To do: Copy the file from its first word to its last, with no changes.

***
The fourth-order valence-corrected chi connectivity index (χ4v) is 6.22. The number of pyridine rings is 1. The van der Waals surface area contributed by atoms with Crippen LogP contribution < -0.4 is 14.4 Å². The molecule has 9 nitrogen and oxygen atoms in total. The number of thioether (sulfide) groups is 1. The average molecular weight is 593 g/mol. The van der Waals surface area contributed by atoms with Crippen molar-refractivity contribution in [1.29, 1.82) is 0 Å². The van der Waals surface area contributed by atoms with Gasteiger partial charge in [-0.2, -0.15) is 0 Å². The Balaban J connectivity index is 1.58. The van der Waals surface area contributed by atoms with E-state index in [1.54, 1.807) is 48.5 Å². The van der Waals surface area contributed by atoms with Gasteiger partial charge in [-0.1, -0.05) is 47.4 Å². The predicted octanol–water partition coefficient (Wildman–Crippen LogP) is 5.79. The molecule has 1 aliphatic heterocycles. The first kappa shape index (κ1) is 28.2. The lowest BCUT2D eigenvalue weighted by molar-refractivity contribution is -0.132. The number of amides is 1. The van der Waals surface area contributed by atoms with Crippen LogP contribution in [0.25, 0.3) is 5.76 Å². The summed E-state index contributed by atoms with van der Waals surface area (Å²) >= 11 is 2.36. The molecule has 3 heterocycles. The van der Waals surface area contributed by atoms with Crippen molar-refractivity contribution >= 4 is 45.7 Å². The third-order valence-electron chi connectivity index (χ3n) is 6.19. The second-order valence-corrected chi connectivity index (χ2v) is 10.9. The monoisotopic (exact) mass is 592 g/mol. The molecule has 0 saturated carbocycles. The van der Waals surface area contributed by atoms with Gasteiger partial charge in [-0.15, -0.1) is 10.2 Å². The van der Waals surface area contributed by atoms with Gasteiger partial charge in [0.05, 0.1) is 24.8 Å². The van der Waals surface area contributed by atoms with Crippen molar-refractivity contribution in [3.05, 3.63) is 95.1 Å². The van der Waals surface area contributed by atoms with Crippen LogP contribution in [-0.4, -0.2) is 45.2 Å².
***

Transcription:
The fourth-order valence-corrected chi connectivity index (χ4v) is 6.22. The number of pyridine rings is 1. The van der Waals surface area contributed by atoms with Crippen LogP contribution < -0.4 is 14.4 Å². The molecule has 9 nitrogen and oxygen atoms in total. The number of thioether (sulfide) groups is 1. The average molecular weight is 593 g/mol. The van der Waals surface area contributed by atoms with Crippen molar-refractivity contribution in [1.29, 1.82) is 0 Å². The van der Waals surface area contributed by atoms with Gasteiger partial charge in [-0.2, -0.15) is 0 Å². The Balaban J connectivity index is 1.58. The van der Waals surface area contributed by atoms with E-state index in [1.54, 1.807) is 48.5 Å². The van der Waals surface area contributed by atoms with Gasteiger partial charge in [-0.1, -0.05) is 47.4 Å². The predicted octanol–water partition coefficient (Wildman–Crippen LogP) is 5.79. The molecule has 1 aliphatic heterocycles. The first kappa shape index (κ1) is 28.2. The lowest BCUT2D eigenvalue weighted by molar-refractivity contribution is -0.132. The number of amides is 1. The van der Waals surface area contributed by atoms with Crippen LogP contribution in [0.25, 0.3) is 5.76 Å². The summed E-state index contributed by atoms with van der Waals surface area (Å²) >= 11 is 2.36. The molecule has 3 heterocycles. The van der Waals surface area contributed by atoms with Crippen molar-refractivity contribution >= 4 is 45.7 Å². The third-order valence-electron chi connectivity index (χ3n) is 6.19. The second-order valence-corrected chi connectivity index (χ2v) is 10.9. The monoisotopic (exact) mass is 592 g/mol. The molecule has 0 saturated carbocycles. The van der Waals surface area contributed by atoms with Gasteiger partial charge in [-0.15, -0.1) is 10.2 Å². The van der Waals surface area contributed by atoms with Gasteiger partial charge in [0.05, 0.1) is 24.8 Å². The van der Waals surface area contributed by atoms with Crippen molar-refractivity contribution in [3.05, 3.63) is 95.1 Å². The van der Waals surface area contributed by atoms with Crippen LogP contribution in [-0.4, -0.2) is 45.2 Å².